Serverless Computing: The way ahead

AWS Lambda

To those who have not heard of this, the phrase ‘Serverless Computing’ may sound like science fiction. How can compute happen without a computer? While the phrase does give rise to such an interpretation, what is meant here is that we will compute without owning or setting up the servers.

When we embraced Cloud computing we gave up on ownership of the servers but not the control. The servers ‘belonged’ to you in the sense that you could login into the system and customize the OS and the application any way you wanted. With Serverless Computing, you give up both ownership and control. The service provider is responsible for setting up the servers and running your application seamlessly.

I will take up Amazon Lambda, which is what everyone thinks of when talking about serverless computing, and explain what it means to give up ownership and control. One way to use Amazon Lambda is as follows: a) Write you code and upload to Lambda b) Tell Lambda when you want your code to be run (scheduled or as response to an event) c) Lambda will setup the required environment and run your code. d)You will be charged only for the duration that your code ran.

Let’s take an application example. Assume you want to provide a service wherein the user loads a Word file and wants it converted to a pdf file. The application logic will work this way:

– The user file is loaded into Amazon S3,

– S3 generates an event

– The event is sent to Lambda,

– Lambda then invokes your code which downloads the file, converts it and uploads the resultant pdf file to another S3 bucket.

– The user is then informed that the pdf file is now available for download.

Assume the number of requests for conversion per day is not very large. In that case running a backend server to perform this logic will be costly as we have to keep the server running 24×7. In case you use Lambda you will only be charged for the duration for which your program ran. Setting up the servers and running your program is the responsibility of Lambda. So you have less headache and it costs you less.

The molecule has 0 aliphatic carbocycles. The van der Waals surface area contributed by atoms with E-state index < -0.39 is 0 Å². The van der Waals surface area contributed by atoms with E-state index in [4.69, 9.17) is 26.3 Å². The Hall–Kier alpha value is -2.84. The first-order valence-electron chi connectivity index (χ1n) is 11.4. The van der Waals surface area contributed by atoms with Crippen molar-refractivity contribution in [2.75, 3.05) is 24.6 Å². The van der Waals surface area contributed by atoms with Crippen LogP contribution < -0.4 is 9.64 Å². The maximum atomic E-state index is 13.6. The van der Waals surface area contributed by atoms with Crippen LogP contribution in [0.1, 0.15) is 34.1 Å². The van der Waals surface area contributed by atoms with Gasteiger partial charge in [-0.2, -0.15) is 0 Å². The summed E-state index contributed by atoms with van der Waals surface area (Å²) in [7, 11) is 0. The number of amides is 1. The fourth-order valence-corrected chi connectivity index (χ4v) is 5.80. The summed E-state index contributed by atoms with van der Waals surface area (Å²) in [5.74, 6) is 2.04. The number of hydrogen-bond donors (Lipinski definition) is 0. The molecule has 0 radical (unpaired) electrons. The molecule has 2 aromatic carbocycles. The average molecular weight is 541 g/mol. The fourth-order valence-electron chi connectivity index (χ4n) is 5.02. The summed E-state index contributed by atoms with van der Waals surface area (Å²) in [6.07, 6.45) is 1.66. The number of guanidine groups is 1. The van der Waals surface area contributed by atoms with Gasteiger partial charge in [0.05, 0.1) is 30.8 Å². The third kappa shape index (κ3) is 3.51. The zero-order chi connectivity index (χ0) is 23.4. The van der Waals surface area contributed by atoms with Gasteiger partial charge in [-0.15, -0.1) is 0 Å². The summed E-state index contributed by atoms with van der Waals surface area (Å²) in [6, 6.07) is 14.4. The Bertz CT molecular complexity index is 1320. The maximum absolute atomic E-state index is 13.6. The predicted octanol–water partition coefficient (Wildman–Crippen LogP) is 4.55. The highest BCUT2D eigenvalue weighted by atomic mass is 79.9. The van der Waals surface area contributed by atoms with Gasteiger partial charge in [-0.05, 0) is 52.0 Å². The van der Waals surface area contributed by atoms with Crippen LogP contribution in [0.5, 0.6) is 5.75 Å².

There are limitations of course. Lambda doesn’t allow a job to run for very long time. They will terminate after 5 mins. Similarly, starting your app may take some time, especially if you have written the app in Java. You don’t get any persistent local storage. The amount of RAM you get is also limited. The languages currently supported by Lambda are: Java, Python, Javascript(Node.js) and C#.

All these limitations mean that developers must start thinking of serverless computing from the architecture stage itself. They must learn to think in serverless terms rather than assuming the availability of a server in the backend. Of course, not every application can use serverless architecture but in Microservices area this will definitely be beneficial. This excellent and quite exhaustive article by Mike Roberts in Martin Fowler’s site gives all sides of the picture and is definitely worth your time.

Here another article wherein we find how the company CloudSploit made the whole company serverless. This article has lot of technical details including some code snippets. Developers will get some nice insights into how they can implement serverless architecture.

It is not only AWS that has serverless computing. Google has Cloud functions, Microsoft Azure has Azure Functions and IBM BlueMix has OpenWhisk . So you can see that every cloud provider is interested in having a serverless computing solution. There are also frameworks like Serverless Framework which makes serverless development easy

It will take another two or three years to know how this succeeds but going by the idea, my take is that serverless computing has a bright future and we will see lot more applications adopting serverless computing